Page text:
HERRIMAN, Utah (ABC 4 Utah) - It's becoming crunch time for voters who live in the Jordan School District. Next week they need to decide yes or no on a bond designed to build new schools but yet also increases property taxes. Right now people on both sides are trying to make their case.
In just a matter of days people who live in the boundaries of the Jordan School District will be voting on a 495 million dollar bond.
"The impact is worth it, it's for the children," said Sandy Reisgraf, Jordan School District.
Jordan School District Spokesperson Sandy Riesgraf tells Reporter Brian Carlson they need the money to build 13 new schools just to keep up with the area's exploding growth.
"We have the responsibility to educate these children and we're simply running out of seats," said Riesgraf.
Some parents who've created a website outlining the benefits of the bond clearly support the idea.
"We believe the more people that are educated on the benefits of this bond the more in favor they'll be," said Mike Haynes, supports the bond.
But not everyone feels a multi-million dollar bond is answer.
"In this kind of economy it's incredibly unwise to be loading that much debt," said Erin Weist, opposes the bond.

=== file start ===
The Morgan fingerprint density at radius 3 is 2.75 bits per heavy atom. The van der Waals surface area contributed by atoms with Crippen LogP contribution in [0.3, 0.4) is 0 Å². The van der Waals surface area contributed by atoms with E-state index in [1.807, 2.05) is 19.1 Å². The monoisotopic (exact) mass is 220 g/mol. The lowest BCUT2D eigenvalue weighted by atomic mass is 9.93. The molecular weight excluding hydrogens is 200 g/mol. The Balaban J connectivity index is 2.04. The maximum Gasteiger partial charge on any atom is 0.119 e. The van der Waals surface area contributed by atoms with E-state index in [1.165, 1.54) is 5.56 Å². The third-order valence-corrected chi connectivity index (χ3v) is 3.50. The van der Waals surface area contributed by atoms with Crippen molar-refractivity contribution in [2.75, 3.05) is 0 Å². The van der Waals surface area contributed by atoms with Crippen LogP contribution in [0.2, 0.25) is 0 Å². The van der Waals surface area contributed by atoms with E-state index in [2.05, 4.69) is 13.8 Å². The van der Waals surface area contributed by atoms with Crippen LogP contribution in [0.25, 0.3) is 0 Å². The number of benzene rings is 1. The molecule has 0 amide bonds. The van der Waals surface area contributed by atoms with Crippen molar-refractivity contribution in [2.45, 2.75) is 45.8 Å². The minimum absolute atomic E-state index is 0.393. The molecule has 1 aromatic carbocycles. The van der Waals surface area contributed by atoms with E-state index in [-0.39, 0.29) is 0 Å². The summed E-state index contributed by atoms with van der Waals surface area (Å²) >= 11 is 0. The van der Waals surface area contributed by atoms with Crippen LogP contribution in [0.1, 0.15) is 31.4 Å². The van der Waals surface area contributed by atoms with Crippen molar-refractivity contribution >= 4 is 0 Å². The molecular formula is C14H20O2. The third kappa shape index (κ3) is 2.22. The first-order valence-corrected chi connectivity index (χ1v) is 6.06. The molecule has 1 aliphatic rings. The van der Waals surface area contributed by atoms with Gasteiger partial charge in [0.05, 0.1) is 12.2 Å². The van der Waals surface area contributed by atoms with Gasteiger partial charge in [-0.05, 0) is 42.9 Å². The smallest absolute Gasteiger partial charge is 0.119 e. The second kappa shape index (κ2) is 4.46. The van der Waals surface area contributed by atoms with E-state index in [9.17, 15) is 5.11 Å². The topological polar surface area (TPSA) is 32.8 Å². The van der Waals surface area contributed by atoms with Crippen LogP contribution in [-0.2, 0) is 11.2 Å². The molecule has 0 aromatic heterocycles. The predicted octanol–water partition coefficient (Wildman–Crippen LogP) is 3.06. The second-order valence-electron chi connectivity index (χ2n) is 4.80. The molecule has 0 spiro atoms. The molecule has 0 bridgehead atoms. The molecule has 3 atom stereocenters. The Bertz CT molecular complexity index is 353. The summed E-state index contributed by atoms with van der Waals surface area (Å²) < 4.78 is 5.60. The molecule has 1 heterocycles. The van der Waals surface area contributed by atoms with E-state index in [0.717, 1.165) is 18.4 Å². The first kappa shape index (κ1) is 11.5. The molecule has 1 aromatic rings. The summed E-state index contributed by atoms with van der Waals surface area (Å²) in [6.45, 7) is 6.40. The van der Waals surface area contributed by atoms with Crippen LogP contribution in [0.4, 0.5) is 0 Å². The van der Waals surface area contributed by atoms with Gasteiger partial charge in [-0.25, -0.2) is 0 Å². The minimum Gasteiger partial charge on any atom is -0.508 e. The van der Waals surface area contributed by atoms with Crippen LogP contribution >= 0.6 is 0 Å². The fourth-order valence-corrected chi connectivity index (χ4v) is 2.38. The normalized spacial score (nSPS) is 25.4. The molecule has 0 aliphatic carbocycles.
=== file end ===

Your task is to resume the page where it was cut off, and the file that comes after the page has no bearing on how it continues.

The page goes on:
Home school mother Erin Weist started a "No to the bond" the Facebook page. She believes the district is asking for too money, and doesn't believe the doom and gloom that comes if they don't get it. She wants to explore other options.
"There's a lot of ideas out there. I don't think the Jordan School District should just say there's these two ideas, we either make these suggestions that nobody likes or we do this bond that people don't like. I think there's got to be middle ground in between," said Weist.
Regardless how parents vote next week, the District officials just want them to go out and do it.
"We just encourage everyone to get out and vote, it's going to impact our children one way or another," said Riesgraf.
People in Jordan School District will vote on the bond next week on Tues Nov. 5th. When you break down the numbers the bond would increase property taxes for homeowners by up to an extra $10 a month for every $100,000 value of their homes for up to 5 years.
Follow Brian Carlson on Twitter: @briancarlsontv
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